Charlie Kindel who has worked for Microsoft for 21 years participating in the development of past projects such as IE 3.0, Windows NT, and Windows Millennium, announced his departure via a lengthy e-mail posted on his personal blog on Monday.
The post directed to friends and colleagues disclosed that the purpose of his exit was to build a new company that he revealed would involve "sports advertising, mobile, social-networking and, of course, the cloud." It also read that his last day at the company would be September 2.
Kindel's arguably most prominent position at Microsoft would be his latest position – general manager of the Windows Phone development project – in which he played the important role of drawing the attention of developers to develop apps for the Windows mobile platform, according to the Guardian.
Having a plethora of apps available for a platform is crucial for the platform's overall popularity and success in the mobile market. So far, some 27,000 apps have been made available in roughly one year, according to the media outlet. Although 27,000 is still dwarf to Android's 250,000 apps as of May 2011 and Apple's iOS 500,000 apps, Kindel told Geekwire that the 27,000 were the "best toolset [with] amazingly high customer satisfaction."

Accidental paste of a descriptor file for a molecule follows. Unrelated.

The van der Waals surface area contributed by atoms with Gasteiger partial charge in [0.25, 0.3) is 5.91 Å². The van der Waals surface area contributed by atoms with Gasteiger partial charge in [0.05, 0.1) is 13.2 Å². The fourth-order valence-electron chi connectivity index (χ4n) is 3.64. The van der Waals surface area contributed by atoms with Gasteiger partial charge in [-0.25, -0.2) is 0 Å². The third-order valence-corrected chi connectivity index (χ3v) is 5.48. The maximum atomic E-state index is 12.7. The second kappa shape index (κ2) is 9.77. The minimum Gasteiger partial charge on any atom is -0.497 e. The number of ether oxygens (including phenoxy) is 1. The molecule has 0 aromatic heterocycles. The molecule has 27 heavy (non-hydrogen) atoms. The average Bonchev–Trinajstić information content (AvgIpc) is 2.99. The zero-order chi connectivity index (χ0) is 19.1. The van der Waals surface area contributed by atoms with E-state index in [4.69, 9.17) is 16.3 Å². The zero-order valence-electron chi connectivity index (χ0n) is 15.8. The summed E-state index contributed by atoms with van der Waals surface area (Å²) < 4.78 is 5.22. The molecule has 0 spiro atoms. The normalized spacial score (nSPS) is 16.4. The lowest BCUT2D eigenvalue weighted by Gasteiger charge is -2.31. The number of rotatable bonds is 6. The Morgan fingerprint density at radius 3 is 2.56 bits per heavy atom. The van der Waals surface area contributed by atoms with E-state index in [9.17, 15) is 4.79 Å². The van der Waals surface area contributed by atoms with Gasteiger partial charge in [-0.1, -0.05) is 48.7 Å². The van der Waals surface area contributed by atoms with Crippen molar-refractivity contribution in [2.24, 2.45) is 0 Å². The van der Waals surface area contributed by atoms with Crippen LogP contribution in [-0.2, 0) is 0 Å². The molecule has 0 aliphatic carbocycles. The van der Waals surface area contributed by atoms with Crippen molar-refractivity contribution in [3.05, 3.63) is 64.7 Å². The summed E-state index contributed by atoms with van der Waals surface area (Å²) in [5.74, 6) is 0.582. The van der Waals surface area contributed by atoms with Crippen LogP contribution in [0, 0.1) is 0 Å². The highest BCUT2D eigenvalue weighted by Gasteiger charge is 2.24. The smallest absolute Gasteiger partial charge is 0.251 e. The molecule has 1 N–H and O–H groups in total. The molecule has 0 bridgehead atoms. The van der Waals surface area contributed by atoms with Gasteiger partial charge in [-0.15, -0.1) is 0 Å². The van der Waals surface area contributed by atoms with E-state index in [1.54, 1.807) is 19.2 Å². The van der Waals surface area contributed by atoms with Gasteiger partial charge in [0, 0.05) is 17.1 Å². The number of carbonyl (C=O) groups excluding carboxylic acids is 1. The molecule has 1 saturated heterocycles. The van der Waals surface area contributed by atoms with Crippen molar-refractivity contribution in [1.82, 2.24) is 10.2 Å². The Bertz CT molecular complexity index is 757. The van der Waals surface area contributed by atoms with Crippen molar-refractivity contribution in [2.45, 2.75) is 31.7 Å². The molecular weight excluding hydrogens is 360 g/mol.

Microsoft hasn't reaped good results in mobile sales so far losing 1.7 percent of the smartphone market during the second quarter of this year, according to comScore. After Kindel's departure, however, it is still early to tell if Microsoft's latest mobile operating system, code-named "Mango" and slated for release this fall, is headed for a nose-dive or not.
Microsoft is teaming up with Nokia to launch its next high-profile smartphone but should face intense competition from Apple's iPhone 5 which could be released in a similar period either in September or October and from Google Android phones which are currently dominating the market.
Kindel leaves Microsoft just after Microsoft finished development for its latest mobile operating system he helped develop. He considers this product "The BEST product Microsoft has ever built," which leaves us thinking why he can't wait to quit if it is such a great product.